Beaver Hat Town
Records of establishment do not exist; however, when Wooster’s surveyors of the New Purchase arrived in 1808 found a small encampment of Deleware Indians settled in an apple orchard, very near what is now the Wooster Cemetery.1 Chief Pappellelond, the leader of the town, called it his “apple chauquecake,” translated as “apple orchard.” It is said that the grove is one of the many planted by Johnny Appleseed.2 Sitting at the intersections of the Cuyahoga War Trail, the Great Trail, and the Killbuck path (now Routes 585, 3, and 83 respectively),3 the area covered by Pappellelond’s chauquecake served as an important center of commerce and travel pre- and post-American expansion. The town later came to be known by Pappellelond’s English name, given to him by Wooster’s surveyors - Beaver Hat Town.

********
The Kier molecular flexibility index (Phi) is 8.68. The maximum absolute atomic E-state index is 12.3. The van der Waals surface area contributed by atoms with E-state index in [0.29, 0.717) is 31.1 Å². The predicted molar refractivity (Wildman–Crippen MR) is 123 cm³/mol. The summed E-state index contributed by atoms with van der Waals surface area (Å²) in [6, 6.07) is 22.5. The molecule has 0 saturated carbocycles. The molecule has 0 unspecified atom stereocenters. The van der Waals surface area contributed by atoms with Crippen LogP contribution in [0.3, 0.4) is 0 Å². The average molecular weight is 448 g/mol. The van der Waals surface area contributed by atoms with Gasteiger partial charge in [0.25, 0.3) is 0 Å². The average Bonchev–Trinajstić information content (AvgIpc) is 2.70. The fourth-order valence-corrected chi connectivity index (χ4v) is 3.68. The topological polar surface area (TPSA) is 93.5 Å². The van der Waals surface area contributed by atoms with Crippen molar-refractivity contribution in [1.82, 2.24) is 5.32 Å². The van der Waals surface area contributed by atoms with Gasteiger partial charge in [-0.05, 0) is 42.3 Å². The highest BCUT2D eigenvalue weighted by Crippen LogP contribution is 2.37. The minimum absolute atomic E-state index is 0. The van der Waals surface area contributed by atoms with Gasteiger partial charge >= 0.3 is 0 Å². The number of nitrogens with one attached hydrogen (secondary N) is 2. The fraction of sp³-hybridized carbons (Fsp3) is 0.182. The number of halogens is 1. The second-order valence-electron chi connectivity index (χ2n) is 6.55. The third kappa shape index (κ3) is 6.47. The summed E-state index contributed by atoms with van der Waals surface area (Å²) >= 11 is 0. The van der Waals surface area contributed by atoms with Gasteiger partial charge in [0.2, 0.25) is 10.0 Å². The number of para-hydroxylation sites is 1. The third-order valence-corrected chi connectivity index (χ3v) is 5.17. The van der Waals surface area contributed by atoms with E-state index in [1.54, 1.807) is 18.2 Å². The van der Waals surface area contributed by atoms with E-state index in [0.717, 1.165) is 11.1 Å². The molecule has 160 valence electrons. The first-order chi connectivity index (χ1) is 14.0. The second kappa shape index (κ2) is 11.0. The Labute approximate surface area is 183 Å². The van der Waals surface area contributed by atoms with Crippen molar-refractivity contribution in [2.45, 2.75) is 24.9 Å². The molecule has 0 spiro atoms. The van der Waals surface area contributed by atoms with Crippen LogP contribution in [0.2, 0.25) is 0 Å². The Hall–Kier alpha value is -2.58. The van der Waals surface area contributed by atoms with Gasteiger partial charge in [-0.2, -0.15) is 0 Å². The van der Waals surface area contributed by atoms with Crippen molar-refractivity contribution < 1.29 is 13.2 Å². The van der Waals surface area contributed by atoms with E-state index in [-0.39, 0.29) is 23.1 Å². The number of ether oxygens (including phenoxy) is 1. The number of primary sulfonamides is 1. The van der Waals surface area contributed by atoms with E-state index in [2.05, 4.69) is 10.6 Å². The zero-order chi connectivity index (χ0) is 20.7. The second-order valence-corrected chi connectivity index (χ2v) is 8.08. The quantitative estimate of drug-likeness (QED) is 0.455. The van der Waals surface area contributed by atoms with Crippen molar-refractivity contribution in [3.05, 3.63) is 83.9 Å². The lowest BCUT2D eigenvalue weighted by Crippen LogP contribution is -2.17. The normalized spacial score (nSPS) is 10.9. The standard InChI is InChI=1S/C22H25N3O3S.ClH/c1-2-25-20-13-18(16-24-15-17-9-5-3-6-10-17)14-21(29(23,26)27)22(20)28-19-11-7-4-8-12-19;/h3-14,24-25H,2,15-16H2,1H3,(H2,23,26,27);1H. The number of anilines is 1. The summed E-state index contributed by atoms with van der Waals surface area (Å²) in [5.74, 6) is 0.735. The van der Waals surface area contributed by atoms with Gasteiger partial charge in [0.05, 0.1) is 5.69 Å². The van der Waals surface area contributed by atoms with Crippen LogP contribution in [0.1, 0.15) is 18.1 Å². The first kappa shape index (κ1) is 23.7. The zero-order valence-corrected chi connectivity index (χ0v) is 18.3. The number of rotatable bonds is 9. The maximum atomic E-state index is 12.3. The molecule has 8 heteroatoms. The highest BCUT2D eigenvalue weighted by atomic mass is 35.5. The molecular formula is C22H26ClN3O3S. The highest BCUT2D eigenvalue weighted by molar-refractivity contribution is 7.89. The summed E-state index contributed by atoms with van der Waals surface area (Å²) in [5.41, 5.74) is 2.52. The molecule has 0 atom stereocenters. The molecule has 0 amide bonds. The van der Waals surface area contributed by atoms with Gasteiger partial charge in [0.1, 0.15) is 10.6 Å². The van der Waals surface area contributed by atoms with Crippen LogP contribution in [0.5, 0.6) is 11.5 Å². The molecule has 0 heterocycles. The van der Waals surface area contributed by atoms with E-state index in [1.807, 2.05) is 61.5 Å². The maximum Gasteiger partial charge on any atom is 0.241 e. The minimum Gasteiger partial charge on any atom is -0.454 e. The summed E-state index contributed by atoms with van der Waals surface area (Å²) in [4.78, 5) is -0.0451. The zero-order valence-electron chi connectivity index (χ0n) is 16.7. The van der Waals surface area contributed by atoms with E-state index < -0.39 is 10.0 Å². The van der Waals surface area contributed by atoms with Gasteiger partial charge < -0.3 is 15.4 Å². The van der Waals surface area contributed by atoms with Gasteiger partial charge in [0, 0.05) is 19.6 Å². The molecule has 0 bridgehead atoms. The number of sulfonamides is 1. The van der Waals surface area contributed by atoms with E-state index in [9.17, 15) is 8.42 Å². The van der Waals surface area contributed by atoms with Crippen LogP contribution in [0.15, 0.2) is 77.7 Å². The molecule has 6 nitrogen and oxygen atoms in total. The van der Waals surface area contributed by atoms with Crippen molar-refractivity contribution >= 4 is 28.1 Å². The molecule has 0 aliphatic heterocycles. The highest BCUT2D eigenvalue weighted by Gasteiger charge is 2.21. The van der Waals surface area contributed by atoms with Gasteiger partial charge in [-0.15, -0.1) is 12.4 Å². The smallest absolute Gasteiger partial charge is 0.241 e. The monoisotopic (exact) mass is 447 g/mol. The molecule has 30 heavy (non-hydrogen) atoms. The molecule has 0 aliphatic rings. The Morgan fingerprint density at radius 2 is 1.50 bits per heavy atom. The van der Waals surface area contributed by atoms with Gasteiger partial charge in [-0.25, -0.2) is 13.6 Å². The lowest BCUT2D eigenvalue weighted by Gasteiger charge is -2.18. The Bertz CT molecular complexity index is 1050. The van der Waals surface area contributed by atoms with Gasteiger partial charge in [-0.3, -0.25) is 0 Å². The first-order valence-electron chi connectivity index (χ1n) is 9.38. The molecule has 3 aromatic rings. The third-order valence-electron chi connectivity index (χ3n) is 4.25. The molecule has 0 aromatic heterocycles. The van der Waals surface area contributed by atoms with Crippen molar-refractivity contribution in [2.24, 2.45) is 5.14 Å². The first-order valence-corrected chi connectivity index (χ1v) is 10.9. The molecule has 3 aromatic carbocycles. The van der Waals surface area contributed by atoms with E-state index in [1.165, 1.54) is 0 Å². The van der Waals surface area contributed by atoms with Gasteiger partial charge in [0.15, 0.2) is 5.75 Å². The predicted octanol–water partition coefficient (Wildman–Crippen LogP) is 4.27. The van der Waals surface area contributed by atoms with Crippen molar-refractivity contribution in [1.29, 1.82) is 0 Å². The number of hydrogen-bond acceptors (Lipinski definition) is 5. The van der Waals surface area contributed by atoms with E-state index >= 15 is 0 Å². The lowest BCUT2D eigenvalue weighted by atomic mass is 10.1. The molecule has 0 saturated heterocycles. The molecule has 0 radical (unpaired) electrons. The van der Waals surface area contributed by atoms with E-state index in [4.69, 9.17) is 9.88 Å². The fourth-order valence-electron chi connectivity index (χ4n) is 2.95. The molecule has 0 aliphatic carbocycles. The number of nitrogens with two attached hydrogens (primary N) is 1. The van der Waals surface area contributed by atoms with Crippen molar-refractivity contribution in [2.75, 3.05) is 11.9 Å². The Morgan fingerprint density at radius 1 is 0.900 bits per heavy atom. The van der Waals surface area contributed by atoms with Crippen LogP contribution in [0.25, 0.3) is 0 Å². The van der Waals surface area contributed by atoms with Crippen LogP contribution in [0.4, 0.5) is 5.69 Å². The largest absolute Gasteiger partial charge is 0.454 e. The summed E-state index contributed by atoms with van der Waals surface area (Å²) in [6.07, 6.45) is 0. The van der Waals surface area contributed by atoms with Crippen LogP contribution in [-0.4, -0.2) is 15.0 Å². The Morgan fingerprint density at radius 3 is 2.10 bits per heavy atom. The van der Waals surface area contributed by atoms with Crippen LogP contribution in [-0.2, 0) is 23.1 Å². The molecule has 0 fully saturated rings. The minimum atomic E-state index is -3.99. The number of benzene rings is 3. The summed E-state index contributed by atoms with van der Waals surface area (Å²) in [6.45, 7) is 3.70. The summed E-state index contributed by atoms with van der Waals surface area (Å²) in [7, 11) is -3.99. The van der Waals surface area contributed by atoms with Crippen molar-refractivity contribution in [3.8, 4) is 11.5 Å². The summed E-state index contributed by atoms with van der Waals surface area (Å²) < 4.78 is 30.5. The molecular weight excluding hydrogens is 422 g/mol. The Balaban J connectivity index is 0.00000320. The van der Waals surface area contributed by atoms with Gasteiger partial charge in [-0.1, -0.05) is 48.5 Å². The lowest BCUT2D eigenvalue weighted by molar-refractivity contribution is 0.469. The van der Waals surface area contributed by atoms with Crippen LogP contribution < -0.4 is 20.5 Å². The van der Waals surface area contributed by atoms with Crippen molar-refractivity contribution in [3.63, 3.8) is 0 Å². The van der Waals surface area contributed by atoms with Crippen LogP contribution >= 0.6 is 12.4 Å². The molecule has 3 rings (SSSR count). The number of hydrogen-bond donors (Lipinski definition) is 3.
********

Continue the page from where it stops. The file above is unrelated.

1 Ben Douglass, History of Wayne County, Vol. 1 (Indianapolis, IN: B.F. Bowen & Company, 1910).
2 Paul Locher, “Johnny Appleseed popularity part of the lore,” The Daily Record, January 9, 2008, http://devserver.the-daily-record.com/news/article/3111792.
3 Lindsey Wilger Williams, Old Paths in the New Purchase, (Wooster, OH: Atkinson’s Printing Inc., 1983).